There are plenty of stories about all the awful things that happen to birds, like getting covered in oil or smuggled n some dude’s underpants into another country, and about the things we should be doing about it. But what about the things that the birds are doing about it. Yes, your average Winter Wren looks like a perfectly harmless handful of grams of feathers, but is that tiny exterior hiding the heart of a killer?
This was at least what I was left pondering this week as read about a rogue swan attack here in New Zealand that almost left a whitebaiter dead. (Whitebaters are a peculiar kiwi breed of fishermen that catch tiny migratory baitfish and then fry them up in a kind of pancake. This is apparently very appealing to the people here, but six years of living here hasn’t given me the inclination to try that yet). Apparently a swan in the US recently succeeded in its murderous attempts. Which led me to wonder, just how dangerous are birds?
Very dangerous, at least in the past. New Zealand was once home to Haast’s Eagle, the largest eagle in the world. It isn’t actually known if Haast’s Eagle ate people, but considering its prey was human sized giant birds it hardly seems unreasonable conjecture to state they probably at least made spirited attempts to do so. And dangerous birds remain today, a fact that was made very clear to me earlier this year when a Southern Cassowary attempted to re-enact a scene from Jurassic Park with me.
But what about the more innocuous, not to mention commonly encountered birds? I had a look for information provided on animal attacks in New Zealand, where the data is collected by the ACC (the government run accident insurance scheme for the whole country). But while around 2000 people in New Zealand were hurt sufficiently by spiders to claim for damages (an astonishing figure considering the paucity of dangerous spiders here),and 2600 odd people somehow managed to hurt themselves with a cat (see, it isn’t just the birds they hurt), and 80 people managed to come undone at the hands of a goat (at least they doubtless had a good story), the data for birds wasn’t there. Presumably birds account for an unknown percentage of the 59 thousand people hurt by animals who listed “other” (I mean, it isn’t like you could have many anaconda or gorilla accidents here).
Bereft of an actual statistic to quote at you about how menacing a hummingbird actually is, I will instead merely take the opportunity to warn you about the way a bird will most likely take you out. The biggest cause of car accidents is… not birds, but distractions. And if you are a birder, the birds are a serious distraction on the road. We’ve all done it, swerved or diverted our attention when something interesting has flown by. Some of us may have had lucky misses. And sometimes we laugh it off, but it isn’t actually funny. So please be careful. Try an pull over. If you can’t, well, claim it was a rare vagrant that got away. And get it next time.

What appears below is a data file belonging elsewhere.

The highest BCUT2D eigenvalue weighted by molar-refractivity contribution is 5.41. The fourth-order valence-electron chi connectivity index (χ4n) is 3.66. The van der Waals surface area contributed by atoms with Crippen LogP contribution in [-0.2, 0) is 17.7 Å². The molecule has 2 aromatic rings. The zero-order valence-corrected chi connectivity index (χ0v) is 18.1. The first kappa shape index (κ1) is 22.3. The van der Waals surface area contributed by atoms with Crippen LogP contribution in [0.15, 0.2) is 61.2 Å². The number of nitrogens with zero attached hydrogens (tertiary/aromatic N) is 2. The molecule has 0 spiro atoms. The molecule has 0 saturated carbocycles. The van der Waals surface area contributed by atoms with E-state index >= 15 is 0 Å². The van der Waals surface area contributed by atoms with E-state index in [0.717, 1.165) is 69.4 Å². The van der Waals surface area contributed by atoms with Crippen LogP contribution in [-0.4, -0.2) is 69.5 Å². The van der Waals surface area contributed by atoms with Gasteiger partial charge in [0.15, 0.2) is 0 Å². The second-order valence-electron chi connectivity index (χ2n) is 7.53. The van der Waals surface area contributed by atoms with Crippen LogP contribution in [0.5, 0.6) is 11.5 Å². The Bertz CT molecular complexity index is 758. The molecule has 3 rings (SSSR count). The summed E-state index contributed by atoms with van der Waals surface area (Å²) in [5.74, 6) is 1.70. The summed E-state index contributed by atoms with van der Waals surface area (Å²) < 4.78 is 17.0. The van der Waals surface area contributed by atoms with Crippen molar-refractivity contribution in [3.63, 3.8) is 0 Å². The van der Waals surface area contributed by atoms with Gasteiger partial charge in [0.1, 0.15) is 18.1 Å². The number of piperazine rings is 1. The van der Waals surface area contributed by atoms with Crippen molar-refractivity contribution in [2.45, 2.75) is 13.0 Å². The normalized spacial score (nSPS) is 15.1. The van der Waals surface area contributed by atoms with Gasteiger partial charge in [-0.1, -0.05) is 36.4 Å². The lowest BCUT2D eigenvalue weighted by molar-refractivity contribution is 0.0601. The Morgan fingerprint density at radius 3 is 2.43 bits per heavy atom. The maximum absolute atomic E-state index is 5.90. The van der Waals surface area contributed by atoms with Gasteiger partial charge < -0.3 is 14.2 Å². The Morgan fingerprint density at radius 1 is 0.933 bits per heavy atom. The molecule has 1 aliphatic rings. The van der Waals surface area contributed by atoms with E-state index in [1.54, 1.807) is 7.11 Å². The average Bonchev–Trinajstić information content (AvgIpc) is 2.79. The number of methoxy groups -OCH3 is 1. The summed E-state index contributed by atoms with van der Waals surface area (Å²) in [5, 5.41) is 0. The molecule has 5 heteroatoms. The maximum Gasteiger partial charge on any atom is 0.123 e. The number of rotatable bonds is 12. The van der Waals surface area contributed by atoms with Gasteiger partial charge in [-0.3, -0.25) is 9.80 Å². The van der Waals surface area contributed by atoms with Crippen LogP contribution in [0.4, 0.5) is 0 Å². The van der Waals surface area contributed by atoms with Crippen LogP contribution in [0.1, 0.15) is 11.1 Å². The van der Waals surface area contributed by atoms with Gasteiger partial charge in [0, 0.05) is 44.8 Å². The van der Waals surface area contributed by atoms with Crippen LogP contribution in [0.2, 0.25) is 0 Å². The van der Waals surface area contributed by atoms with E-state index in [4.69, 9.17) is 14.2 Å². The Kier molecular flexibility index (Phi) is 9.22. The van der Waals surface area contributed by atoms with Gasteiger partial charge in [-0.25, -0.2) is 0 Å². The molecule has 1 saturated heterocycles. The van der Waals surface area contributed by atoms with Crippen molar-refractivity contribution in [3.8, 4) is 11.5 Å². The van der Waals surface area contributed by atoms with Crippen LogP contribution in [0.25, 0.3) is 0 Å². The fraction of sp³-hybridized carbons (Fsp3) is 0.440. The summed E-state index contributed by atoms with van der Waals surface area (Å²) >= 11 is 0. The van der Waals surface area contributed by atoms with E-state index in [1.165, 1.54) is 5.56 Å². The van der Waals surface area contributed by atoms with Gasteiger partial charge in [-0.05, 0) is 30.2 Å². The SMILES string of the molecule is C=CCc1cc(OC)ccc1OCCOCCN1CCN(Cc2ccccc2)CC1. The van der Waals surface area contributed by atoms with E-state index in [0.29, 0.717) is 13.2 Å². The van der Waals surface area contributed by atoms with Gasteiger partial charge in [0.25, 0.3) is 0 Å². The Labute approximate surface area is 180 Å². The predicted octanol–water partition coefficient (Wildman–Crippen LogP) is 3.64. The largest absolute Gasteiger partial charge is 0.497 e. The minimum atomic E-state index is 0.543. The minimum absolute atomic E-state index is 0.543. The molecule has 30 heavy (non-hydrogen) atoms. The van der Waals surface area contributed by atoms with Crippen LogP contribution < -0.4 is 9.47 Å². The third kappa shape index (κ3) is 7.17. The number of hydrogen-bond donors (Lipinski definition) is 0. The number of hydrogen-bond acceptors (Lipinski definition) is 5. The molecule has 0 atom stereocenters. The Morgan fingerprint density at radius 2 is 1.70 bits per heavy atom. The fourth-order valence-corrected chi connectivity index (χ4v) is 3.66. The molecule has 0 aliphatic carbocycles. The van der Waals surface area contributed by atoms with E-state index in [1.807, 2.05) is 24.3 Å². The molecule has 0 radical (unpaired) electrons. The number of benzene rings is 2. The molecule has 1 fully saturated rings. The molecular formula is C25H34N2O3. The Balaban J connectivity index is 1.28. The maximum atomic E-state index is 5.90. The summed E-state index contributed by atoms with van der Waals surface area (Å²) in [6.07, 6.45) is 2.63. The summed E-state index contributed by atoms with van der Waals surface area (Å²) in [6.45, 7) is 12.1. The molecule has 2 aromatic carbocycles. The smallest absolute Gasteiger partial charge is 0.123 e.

Duncan, you forgot about the “downing” of planes by birds. But seriously a Wren, a killer, well it’s about time our avian friends got revenge for our destructive ways. As for goats? I would love to know what they were doing to them goats I’ve heard stories from my Aussie mates about what some Kiwi’s get up to with goats lol
I took a 3″ gash across the back of my hand trying to free an immie Great Black-backed Gull from a fish weir, ungrateful creature.
Haast’s eagle was ultimately hunted out. I’d be more scared of the islanders.
Don’t forget the poisonous Hooded and Variable Pitohuis. I’m pretty sure they are planning on being eaten by unsuspecting humans…
While birding in a restaurant’s garden in Ecuador, I followed a narrow trail to the neighboring creek only to be confronted by an extremely aggressive male chicken that jumped at me several times, feet extended, as I slowly backpedaled to the restaurant.
That last paragraph…we haven’t all driven recklessly due to seeing birds while driving. I refuse to pay much attention to birds while driving, always have, unless they’re trying to cross my path, and even then I haven’t swerved. I have, however, seen fellow birders stop their oversized SUV in the middle of a road on a blind curve where people regularly drive 70 mph, so I agree with you there that birders need to practice road safety (first).
Well, I am a little late to this post but I have a tale of bird-related woe to share.
I kid you not, I had my bridge knocked out by a Satyr Tragopan. One angry pheasant left me with a fat lip and a £3000 dental bill (sadly I still have a missing tooth…).
Beware Galliformes 🙁
Don’t forget Eric Hosking a famous bird photographer in the 50’s 60’s and 70’s lost his eye to a Tawny Owl
I’m not sure how far that would go towards their considered ‘survival behaviour’… 🙂
Nice post- the calibre of writing on this site and on http://www.comebirdwatching.blogspot.com is of such a nature that I seldom fail to raise a chuckle whilst reading. Bang up job, mate!
Some years back, while commuting by bicycle to work, I was dive-bombed (and hit!)by a very territorial Red Winged Blackbird. This happened repeatedly for at least a few weeks. I got to where I anticipated the attacks, and could see the feathery hoodlum perched on a power line ahead of me, waiting, waiting… I still bear the emotional scars.
Toucans and aracaris are generally thought of as harmless birds. However, in season, any bird can be a terror. I’ve heard stories of aracaris trying to take people’s eyes out when they get too close to the nest.
In rehab, we often wear protective googles when dealing with sea/shore birds – especially GBH and cormorants.